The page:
But after talking to him at training on Tuesday, I maybe understand the move a little more. I asked Barnes about his time in with Club León in Mexico, where he played in only 3 cup matches and had zero regular season Clausura games. He said this:
“My experience (in Liga MX) wasn’t the best. But it’s a learning process. You go down there and things don’t go right, you pick up a little knock, or you’re not in the team, you find out a lot about yourself as an individual and how to overcome those things. You work hard for whatever is to come next. I always had it in my head ‘If it doesn’t work out here, I’m going to be as fit and ready when I go somewhere and step on the pitch and do what I do best.'”
My sense is that Barnes has a chip on his shoulder. He wants to prove to the world that he can still be a difference-making scorer at a top-level club. His short run-out in his first game put that on display: in the first half, Barnes had a 70 yard burst up the gut to nearly strike for a goal, and had a few nifty dribbles including a top-of-the-box roulette. He's an exciting spark, and he brings some flair, and he has the right attitude coming in. The Rapids might only be a shop window for Barnes’ talents, but he’s got a fire, and if it helps give the club a few goals before he maybe moves on at season's end, then it’ll probably be worth whatever they’re paying him. And hey, it'll make our games a little more exciting, too, so why the hell not...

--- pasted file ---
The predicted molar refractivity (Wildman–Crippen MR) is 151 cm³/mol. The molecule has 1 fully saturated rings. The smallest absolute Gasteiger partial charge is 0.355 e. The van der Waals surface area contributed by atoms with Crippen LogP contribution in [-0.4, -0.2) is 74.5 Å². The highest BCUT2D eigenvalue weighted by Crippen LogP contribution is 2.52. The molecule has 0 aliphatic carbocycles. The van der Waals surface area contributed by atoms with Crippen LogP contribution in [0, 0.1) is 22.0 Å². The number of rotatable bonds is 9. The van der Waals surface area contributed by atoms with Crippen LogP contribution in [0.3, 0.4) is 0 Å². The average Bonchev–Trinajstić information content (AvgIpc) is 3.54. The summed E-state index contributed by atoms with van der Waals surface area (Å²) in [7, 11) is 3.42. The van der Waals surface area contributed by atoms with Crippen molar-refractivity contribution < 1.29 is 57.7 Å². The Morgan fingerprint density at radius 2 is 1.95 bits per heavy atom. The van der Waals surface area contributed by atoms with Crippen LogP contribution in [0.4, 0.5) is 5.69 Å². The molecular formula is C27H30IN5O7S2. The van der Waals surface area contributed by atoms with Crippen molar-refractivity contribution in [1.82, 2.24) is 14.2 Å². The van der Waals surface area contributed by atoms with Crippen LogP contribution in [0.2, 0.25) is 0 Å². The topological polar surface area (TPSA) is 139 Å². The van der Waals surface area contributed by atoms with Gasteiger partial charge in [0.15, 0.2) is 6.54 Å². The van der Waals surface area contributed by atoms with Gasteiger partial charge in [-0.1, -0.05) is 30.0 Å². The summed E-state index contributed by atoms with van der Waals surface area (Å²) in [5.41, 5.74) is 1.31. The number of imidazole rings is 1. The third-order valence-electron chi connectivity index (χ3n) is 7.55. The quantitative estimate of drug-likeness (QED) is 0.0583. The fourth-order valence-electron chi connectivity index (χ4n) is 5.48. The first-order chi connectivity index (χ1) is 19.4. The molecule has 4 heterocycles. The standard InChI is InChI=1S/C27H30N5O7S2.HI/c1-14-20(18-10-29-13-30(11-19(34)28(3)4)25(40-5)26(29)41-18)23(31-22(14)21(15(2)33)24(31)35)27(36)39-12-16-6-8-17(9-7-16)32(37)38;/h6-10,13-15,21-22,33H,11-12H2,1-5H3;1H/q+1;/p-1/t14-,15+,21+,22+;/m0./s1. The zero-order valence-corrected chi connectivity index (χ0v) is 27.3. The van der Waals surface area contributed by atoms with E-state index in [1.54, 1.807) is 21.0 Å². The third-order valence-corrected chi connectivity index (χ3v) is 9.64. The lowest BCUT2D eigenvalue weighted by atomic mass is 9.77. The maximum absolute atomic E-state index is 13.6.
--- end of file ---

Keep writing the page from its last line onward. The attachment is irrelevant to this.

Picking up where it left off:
A few other notes from the training ground today. Several players worked out to the side instead of taking part in the full workout, although I did not have the opportunity to get any specific updates. Shkëlzen Gashi, Giles Barnes, and Jack Price were all working out on the side but not involved in full team training…
Dominique Badji was not seen at practice at all...
The Rapids did have Niki Jackson, who has spent some time on loan in Colorado Springs, participating fully in training…
The Rapids senior team practiced together with the U23 team. The USL PDL side will be headed to Southern California this Friday for the Western Conference Finals, where they will play Calgary Foothills FC. They earned the trip by winning the Mountain Conference Championship on the back of a strong 8-2-4 season…
In the practice, the Rapids had Johan Blomberg at right back once again along with the back three of Tommy Smith, Axel Sjoberg, and Kortne Ford. Edgar Castillo was at left wing back , and Danny Wilson was in the central midfield again...
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** Google’s translation of the headline of this article is pretty amazing: ‘Saeid agent about Lyngby coach: I never heard so much shit.’